Center for Biological Diversity

For Immediate Release, March 8, 2017

Contact:  Kate Fried, Food & Water Watch, (202) 683-4905, 
Hannah Connor, Center for Biological Diversity, (202) 681-1676,

Dozens of Advocacy Groups Challenge EPA on Factory Farm Pollution

Rural Communities Demand Clean Water, Not Environmental Rollbacks

WASHINGTON— While the Trump administration orders the Environmental Protection Agency to do less to protect Americans from dirty air and water, and Congress threatens to dismantle the agency altogether, Food & Water Watch, the Center for Biological Diversity, and 33 community and advocacy organizations are demanding that the EPA do more to protect communities from factory farms.

The groups filed a legal petition today with the EPA citing its duty under the law to hold concentrated animal feeding operations accountable for their water pollution, which threatens public health and the environment. The petition asks the EPA to overhaul its regulations for how these operations are regulated under the federal Clean Water Act, noting that current rules fail to prevent pollution and protect communities.

“This petition paves the way for EPA to finally regulate CAFOs as required under the Clean Water Act, and explains that allowing CAFO pollution to continue unabated by maintaining the woefully inadequate status quo would violate federal law,” said Wenonah Hauter, executive director at Food & Water Watch. “Pruitt's record as Oklahoma attorney general shows that he's only looking out for industry interests — including the interests of polluting factory farms. But the EPA is legally bound to protect communities from pollution, and we intend to hold the agency accountable for doing its job.”

Clean water advocates have experienced the weak record of EPA Administrator Scott Pruitt on concentrated animal feeding operation pollution in Oklahoma.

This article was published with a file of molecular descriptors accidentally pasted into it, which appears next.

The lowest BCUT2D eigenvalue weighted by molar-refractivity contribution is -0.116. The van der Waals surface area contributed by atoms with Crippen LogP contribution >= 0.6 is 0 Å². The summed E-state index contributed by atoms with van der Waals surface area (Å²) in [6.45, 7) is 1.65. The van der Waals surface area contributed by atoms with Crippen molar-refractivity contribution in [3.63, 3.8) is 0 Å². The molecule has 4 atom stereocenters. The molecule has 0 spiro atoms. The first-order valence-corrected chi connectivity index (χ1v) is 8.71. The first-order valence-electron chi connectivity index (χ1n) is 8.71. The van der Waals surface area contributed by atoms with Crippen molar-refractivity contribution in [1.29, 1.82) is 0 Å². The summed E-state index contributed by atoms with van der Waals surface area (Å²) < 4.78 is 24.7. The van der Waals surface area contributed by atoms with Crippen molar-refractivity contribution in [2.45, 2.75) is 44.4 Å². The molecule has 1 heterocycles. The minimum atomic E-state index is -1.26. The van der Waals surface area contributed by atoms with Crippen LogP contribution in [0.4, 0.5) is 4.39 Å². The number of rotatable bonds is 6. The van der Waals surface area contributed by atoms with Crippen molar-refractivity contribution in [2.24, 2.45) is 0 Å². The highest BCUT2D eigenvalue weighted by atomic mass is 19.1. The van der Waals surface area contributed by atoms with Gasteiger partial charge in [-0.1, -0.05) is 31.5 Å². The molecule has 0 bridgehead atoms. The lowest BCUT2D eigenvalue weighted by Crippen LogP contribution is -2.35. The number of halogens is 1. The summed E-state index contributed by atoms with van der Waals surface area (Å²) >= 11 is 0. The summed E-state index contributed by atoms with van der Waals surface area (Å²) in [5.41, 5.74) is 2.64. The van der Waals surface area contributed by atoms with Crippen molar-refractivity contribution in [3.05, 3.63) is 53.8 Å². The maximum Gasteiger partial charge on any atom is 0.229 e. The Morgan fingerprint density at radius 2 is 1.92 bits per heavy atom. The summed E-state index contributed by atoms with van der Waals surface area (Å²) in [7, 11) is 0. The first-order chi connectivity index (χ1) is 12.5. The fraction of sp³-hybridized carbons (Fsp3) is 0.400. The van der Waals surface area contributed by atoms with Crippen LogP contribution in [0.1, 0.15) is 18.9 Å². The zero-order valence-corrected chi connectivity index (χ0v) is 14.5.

“I have seen beautiful rivers turn green as a result of runoff from CAFOs,” said Earl Hatley, Oklahoma's Grand Riverkeeper. “We clearly need stronger protections, because poultry waste is polluting Oklahoma's rivers, streams and lakes.”

Concentrated animal feeding operations are large-scale, industrial factory farms. Most livestock in the United States are raised in these industrial operations, which can confine thousands, or even millions, of animals and their waste. The vast quantities of manure generated from concentrated animal feeding operations are typically disposed of, virtually untreated, on cropland, where it can seep or run off to pollute waterways and drinking water sources.

“Every single American — including those who live around massive animal production facilities — is entitled to clean water,” said Hannah Connor, an attorney with the Center for Biological Diversity. “This petition urges the EPA to safeguard public health and the environment by addressing discharges of dangerous pollutants like E. coli and Salmonella into the waterways on which we all depend.”

“We are simply asking EPA to close loopholes and clarify existing Clean Water Act requirements, so that the agency can properly do its job and keep big animal feeding operations from polluting our nation's waters,” said Eric Schaeffer, executive director of the Environmental Integrity Project and former head of the EPA's Office of Civil Enforcement. “The Clean Water Act requirements set out by Congress are simple, but the application to factory farms has been a needlessly complex saga. The changes we seek will give us clear rules and cleaner water.”

For more than 40 years, the Clean Water Act has defined concentrated animal feeding operations as “point sources” of pollution, meaning that discharging CAFOs must have Clean Water Act permits. These permits are supposed to require strict pollution controls, as well as monitoring and reporting of pollution discharges. But because of weak EPA regulations, only a fraction of these operations have permits, and the permits that do exist are ineffective. The EPA's failed approach has led to widespread, unchecked factory farm pollution in waterways and communities across the United States. Currently, despite the agency's duty to hold this industry accountable and protect rural communities' public health, EPA does not even know how many concentrated animal feeding operations exist or how many are polluting illegally.